Sunday, May 25, 2008

City of Charms

I wake up with a huge white dome posing outside French windows of my hotel, the only one that has a view of the Taj Mahal in Agra.
It’s like a white marble planet. Every side is equal, now some more than others as scaffolds have been rigged to facilitate restoration in process. On one side is a mosque on the other is its twin, but a guest house. Many Indians visit it during the off-tourist season. From a distance women wrapped in sarees look like jelly bellies poured down the white marble trails. Many are barefooted. Europeans/Americans are allowed to wear shoe covers, which knocks out the holy place concept and keeps the floors from being scratched.
This is the Taj Mahal, the seventh wonder of the world. I don’t know what counts to make it such a treat, other than the dramatic legends of love associated with it, and the fact twenty thousand artisans and cheap labor spent 22 years building it mid 17th century. One Emperor footed the bill. There are expensive books of nothing but the Taj Mahal in photographs but it’s not that the details are particularly earth-shaking. It’s how the sun or moon reflects on it. At night, the city of Agra does not light it up.
I suppose it’s the legend more than its architectural presence that gilds its personality. A tomb is a tomb, after all, and this is a Muslim one, which means decor is abstract and patterned. It looks as if it would rise up at any minute like a shuttle from Kennedy Space Center. You wonder if it would fly. Kites do, not to far away. And the usual bevy of pigeons pester exotic gardens in the humid sun. Water pools reflect the domes and Indian families huddle together for photographs.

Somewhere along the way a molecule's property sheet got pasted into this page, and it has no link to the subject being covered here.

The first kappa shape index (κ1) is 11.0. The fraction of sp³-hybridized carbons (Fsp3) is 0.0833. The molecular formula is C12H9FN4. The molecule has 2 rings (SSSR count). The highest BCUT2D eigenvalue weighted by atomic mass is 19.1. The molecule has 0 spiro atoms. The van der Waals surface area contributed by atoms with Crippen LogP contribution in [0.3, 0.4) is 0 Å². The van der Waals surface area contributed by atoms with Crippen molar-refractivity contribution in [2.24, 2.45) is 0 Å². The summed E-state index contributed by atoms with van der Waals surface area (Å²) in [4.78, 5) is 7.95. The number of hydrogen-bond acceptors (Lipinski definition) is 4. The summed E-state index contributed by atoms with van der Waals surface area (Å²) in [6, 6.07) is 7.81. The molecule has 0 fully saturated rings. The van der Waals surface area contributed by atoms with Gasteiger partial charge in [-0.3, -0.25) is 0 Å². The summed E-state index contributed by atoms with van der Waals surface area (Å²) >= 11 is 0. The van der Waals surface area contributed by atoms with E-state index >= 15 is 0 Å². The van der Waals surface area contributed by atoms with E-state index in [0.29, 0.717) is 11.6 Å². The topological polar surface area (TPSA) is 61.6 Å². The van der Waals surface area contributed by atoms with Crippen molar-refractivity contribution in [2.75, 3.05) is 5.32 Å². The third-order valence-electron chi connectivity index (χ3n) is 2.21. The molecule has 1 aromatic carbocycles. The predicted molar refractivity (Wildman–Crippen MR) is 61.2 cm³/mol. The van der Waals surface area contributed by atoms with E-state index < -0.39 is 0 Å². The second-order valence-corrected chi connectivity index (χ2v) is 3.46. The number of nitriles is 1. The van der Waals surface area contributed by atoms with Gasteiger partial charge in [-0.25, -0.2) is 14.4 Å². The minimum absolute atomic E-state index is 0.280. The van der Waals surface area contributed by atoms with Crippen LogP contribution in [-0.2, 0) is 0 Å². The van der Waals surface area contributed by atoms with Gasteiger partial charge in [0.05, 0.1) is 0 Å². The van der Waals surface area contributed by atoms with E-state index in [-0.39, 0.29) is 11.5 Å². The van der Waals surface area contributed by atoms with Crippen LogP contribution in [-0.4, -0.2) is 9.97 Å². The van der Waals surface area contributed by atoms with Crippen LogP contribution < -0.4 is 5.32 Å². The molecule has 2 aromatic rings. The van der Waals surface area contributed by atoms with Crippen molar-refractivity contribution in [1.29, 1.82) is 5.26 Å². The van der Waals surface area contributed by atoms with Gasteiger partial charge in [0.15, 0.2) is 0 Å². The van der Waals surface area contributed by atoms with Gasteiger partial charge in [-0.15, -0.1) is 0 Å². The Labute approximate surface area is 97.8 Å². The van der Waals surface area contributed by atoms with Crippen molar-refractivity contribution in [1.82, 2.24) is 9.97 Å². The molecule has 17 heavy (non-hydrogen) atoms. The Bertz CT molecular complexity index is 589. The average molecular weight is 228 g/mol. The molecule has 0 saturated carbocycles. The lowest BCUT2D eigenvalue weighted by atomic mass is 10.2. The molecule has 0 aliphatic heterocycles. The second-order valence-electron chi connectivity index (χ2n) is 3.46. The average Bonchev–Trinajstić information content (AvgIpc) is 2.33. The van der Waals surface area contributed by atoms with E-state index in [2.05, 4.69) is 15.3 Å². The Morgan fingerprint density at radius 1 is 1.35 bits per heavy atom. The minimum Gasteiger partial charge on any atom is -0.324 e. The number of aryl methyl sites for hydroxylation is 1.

I was invited a number of times to be in family photos. I have no idea why other than I wore my white Raj scarf with holy words on it that I don’t know how to translate. I have not seen a duplicate except in the textile museum of the maharajas under the category of block printed - and am embarrassed to say I brought it from America. The new friends were usually young Muslim women covered in black robes. It was really steamy hot, but the atmosphere was light and I made note that Muslim women and a Christian woman were shoulder to shoulder.
Mausoleums abound in India, some in white marble, others in pink stone or brick, others in yellow, but the Taj Mahal is the queen of them all. Women world wide wish they were loved by someone who’d spend his fortune on this kind of tribute of affection, rather than grieving at a golf course or some bar or in some medic’s palm. The story of Emperor Shah Jahan, grandson of Akar, the first champion of India, and CEO of India in the 17th century, and his love for his wife Mumtaz Mahal, a descendent of Kubla Khan and Genghis Khan, is a tear-jerker. Jahan, who also built the Red Fort and the Jama Masjid in Delhi, squired and married her and by the time she had hit 36 years of age, she had given him 14 children. She died in childbirth but not before receiving the promise he would do three things: not marry again, build the most beautiful tomb in the world, and take care of the children. Many of the offspring died, as was natural in 17th century conditions, but the youngest son Aurangzeb, a greedy ambitionist, led a rebellion and gained power by killing off his brothers, and putting his father in prison for eight years. Mind you, the place prison was inlaid marble with major balconies overlooking the city of Agra and the famous Taj Mahal. The son, a fundamentalist Muslim, destroyed the Mongul empire and turned India into chaos, destroying the temples of the Hindus, until the 18th century when the British colonialists took control.